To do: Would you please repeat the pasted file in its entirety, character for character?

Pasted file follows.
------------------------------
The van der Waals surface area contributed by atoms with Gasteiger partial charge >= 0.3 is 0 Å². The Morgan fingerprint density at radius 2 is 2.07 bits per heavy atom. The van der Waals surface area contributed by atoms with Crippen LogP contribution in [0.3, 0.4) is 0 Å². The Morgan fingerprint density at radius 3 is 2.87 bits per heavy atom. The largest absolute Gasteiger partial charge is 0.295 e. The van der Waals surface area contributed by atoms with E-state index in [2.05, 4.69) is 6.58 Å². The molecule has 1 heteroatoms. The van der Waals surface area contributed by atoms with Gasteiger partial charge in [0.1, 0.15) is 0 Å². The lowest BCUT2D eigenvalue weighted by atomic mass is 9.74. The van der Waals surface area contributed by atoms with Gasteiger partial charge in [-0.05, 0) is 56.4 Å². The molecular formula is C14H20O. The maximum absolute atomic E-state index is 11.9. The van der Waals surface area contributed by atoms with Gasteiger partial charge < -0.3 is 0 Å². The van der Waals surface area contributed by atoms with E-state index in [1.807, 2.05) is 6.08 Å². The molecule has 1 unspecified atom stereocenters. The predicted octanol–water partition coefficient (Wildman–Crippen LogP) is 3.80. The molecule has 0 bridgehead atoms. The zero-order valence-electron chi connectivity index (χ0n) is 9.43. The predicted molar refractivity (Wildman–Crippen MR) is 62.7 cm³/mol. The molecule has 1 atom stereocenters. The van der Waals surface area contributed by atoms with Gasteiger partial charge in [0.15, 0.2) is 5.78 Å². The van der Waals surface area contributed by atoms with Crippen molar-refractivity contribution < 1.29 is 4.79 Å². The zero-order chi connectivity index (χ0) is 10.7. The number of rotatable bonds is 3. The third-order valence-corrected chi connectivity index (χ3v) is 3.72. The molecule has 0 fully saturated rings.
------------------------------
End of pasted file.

The van der Waals surface area contributed by atoms with Gasteiger partial charge >= 0.3 is 0 Å². The Morgan fingerprint density at radius 2 is 2.07 bits per heavy atom. The van der Waals surface area contributed by atoms with Crippen LogP contribution in [0.3, 0.4) is 0 Å². The Morgan fingerprint density at radius 3 is 2.87 bits per heavy atom. The largest absolute Gasteiger partial charge is 0.295 e. The van der Waals surface area contributed by atoms with E-state index in [2.05, 4.69) is 6.58 Å². The molecule has 1 heteroatoms. The van der Waals surface area contributed by atoms with Gasteiger partial charge in [0.1, 0.15) is 0 Å². The lowest BCUT2D eigenvalue weighted by atomic mass is 9.74. The van der Waals surface area contributed by atoms with Gasteiger partial charge in [-0.05, 0) is 56.4 Å². The molecular formula is C14H20O. The maximum absolute atomic E-state index is 11.9. The van der Waals surface area contributed by atoms with Gasteiger partial charge < -0.3 is 0 Å². The van der Waals surface area contributed by atoms with E-state index in [1.807, 2.05) is 6.08 Å². The molecule has 1 unspecified atom stereocenters. The predicted octanol–water partition coefficient (Wildman–Crippen LogP) is 3.80. The molecule has 0 bridgehead atoms. The zero-order valence-electron chi connectivity index (χ0n) is 9.43. The predicted molar refractivity (Wildman–Crippen MR) is 62.7 cm³/mol. The molecule has 1 atom stereocenters. The van der Waals surface area contributed by atoms with Gasteiger partial charge in [0.15, 0.2) is 5.78 Å². The van der Waals surface area contributed by atoms with Crippen molar-refractivity contribution < 1.29 is 4.79 Å². The zero-order chi connectivity index (χ0) is 10.7. The number of rotatable bonds is 3. The third-order valence-corrected chi connectivity index (χ3v) is 3.72. The molecule has 0 fully saturated rings.